Archive » March 6, 2008
By Pat Murphy, Contributing Writer
“Wake up everybody!”
So said valley resident, Greg Simon, who is a noted western horseman and is active in equestrian activities on a national level.
“Wake up everybody!” So said valley resident, Greg Simon, who is a noted western horseman and is active in equestrian activities on a national level.
Wake Up! Valley Horse World!
“The Santa Ynez Valley is absolutely famous for its horses and champion riders! And this means famous all over the United States, as well as in many foreign countries!” Simon said.
“We have multiple U.S. and world champions in many of our horse breeds. Now, we’re seeing interest in the western riding events expand in the eastern parts of America, and Europe is becoming crazy over reining, roping, and working cow horse. The valley is just blooming; even our Valley Pony club is one of largest in America,” he said.
Simon ’s western riding conquests are multiple, and he just received a certificate that states that his horse, Sparkling Jackie, is the 2007 American Horse Association High Point Junior Horse in dallying, roping and team roping! His years of competition in the American Quarter Horse Association’s world circuit led, several years ago, to an invitation for him to serve on the Board of the National Cowboy and Western Heritage Museum in Oklahoma City. Then came an invitation for Simon to be a Western representative for events at the Kentucky Horse Park.
“First, they sent me an invitation to attend the Rolex,” Simon said.
“This is a four-star three-day event comprised of dressage, cross country and stadium jumping. There are only three four-star events in the entire world, and the only one in the western hemisphere is the Rolex at the Kentucky Horse Park.”
At this point, a big shaggy dog bounded into the room, apparently intent on adding his two cents to the interview. But hot on his heels is Sandy, Simon’s wife. She hauled the dog off my lap and said, “When Greg said he wondered why he was receiving this invitation to attend the world famous Rolex competitions, I said, ‘I don’t care what they want. We’re going!’”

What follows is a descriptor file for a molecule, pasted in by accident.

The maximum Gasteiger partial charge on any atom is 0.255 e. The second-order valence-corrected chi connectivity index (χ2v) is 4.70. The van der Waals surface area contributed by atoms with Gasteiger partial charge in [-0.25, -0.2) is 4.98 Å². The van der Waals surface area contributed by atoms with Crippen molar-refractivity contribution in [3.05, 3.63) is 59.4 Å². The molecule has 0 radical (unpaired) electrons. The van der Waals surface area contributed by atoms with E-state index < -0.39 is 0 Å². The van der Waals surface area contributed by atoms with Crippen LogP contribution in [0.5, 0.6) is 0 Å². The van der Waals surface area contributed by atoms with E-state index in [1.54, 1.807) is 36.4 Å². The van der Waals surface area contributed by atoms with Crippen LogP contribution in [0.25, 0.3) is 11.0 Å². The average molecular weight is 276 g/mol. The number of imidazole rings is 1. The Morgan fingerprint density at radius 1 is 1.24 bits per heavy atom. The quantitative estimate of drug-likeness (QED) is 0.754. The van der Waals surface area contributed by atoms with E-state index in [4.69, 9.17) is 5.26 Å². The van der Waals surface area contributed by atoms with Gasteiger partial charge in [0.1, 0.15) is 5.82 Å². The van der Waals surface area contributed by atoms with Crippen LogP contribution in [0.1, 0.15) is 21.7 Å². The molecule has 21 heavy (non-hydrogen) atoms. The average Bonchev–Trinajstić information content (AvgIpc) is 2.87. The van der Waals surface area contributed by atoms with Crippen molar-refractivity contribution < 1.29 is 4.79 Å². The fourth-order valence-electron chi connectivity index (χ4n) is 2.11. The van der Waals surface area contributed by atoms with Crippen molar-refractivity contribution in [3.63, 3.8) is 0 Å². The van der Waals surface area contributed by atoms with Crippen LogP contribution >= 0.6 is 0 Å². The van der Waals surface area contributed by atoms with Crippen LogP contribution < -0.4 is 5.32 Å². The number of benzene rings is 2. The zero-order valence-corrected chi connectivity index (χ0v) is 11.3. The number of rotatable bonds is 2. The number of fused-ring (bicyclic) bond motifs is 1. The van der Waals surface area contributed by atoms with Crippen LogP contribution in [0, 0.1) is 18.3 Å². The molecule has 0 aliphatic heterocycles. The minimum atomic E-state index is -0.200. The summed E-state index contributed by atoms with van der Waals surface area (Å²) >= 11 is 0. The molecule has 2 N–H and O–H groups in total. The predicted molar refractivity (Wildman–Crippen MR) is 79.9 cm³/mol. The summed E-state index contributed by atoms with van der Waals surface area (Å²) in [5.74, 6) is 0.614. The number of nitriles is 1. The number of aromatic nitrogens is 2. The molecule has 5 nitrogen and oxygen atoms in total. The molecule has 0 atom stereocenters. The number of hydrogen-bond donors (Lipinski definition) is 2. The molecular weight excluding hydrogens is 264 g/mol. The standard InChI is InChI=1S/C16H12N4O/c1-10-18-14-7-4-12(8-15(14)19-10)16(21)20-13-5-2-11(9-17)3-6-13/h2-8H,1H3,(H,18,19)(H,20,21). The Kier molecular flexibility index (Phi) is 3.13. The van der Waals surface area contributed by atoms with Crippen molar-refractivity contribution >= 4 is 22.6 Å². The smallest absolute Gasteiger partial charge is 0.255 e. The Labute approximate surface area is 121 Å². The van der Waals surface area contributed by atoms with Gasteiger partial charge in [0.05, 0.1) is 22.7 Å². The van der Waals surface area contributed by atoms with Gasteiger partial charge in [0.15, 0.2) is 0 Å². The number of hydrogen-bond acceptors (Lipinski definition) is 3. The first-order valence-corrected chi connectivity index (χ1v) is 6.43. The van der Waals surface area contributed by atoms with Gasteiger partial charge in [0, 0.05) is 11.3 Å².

“It was there that they laid out a proposal for me to join an International Council,” continued Simon.
“On this council I would represent the Kentucky Horse Park in planning and calendaring many prestigious events.
They had also just received the exciting news that they had been selected to host the World Equestrian Games in 2010! And this will be its premier appearance in the western hemisphere. This is an extremely significant honor for the Kentucky Horse Park.”
The International Council is a group of eight people. There is one from Ireland and another from England, and there are four from the east coast.
Then they jumped across America to the Santa Ynez Valley in the western United States, and selected two more. Greg Simon will be representing western horse breeds and Christy Metz will represent the Arabian breed. What an honor we have received!
The World Equestrian Games take place every four years and are similar to the Olympics. They include competitions in eight disciplines, and most recently reining was added to them.
“In Aachen, Germany, in 2006 when they had reining,” Simon continued, “the Europeans fell head over heels in love with reining, so it was a huge success. There will be between 600,000 and 800,000 people there in the ten-day period, in September and October 2010, in Lexington.
“The majority of the people will be from outside the U.S. — Europe and beyond — because of the very strong interest. The Lexington airport, because of the Keenland racetrack and sales facility, has very well-developed air transport facilities for international flights, with special equestrian ramps. Flying horses is as common as flying humans there,” he said